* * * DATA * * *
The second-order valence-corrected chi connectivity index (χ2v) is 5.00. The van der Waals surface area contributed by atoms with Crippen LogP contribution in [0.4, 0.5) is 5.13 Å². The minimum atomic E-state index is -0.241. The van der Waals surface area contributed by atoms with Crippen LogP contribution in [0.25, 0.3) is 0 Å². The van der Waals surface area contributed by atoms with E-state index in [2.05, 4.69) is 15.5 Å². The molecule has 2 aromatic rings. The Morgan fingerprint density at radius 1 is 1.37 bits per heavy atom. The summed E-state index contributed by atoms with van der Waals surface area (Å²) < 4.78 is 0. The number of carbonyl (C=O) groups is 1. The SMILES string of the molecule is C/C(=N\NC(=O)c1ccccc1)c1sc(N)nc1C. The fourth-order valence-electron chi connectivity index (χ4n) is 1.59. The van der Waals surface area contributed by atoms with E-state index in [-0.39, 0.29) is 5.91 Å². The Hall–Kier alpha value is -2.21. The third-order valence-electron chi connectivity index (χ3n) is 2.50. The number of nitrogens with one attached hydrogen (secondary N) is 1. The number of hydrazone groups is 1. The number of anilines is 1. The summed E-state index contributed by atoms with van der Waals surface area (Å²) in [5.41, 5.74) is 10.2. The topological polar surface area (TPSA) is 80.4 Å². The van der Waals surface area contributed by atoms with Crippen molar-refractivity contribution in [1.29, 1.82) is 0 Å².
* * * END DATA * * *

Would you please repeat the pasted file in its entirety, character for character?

The second-order valence-corrected chi connectivity index (χ2v) is 5.00. The van der Waals surface area contributed by atoms with Crippen LogP contribution in [0.4, 0.5) is 5.13 Å². The minimum atomic E-state index is -0.241. The van der Waals surface area contributed by atoms with Crippen LogP contribution in [0.25, 0.3) is 0 Å². The van der Waals surface area contributed by atoms with E-state index in [2.05, 4.69) is 15.5 Å². The molecule has 2 aromatic rings. The Morgan fingerprint density at radius 1 is 1.37 bits per heavy atom. The summed E-state index contributed by atoms with van der Waals surface area (Å²) < 4.78 is 0. The number of carbonyl (C=O) groups is 1. The SMILES string of the molecule is C/C(=N\NC(=O)c1ccccc1)c1sc(N)nc1C. The fourth-order valence-electron chi connectivity index (χ4n) is 1.59. The van der Waals surface area contributed by atoms with E-state index in [-0.39, 0.29) is 5.91 Å². The Hall–Kier alpha value is -2.21. The third-order valence-electron chi connectivity index (χ3n) is 2.50. The number of nitrogens with one attached hydrogen (secondary N) is 1. The number of hydrazone groups is 1. The number of anilines is 1. The summed E-state index contributed by atoms with van der Waals surface area (Å²) in [5.41, 5.74) is 10.2. The topological polar surface area (TPSA) is 80.4 Å². The van der Waals surface area contributed by atoms with Crippen molar-refractivity contribution in [1.29, 1.82) is 0 Å².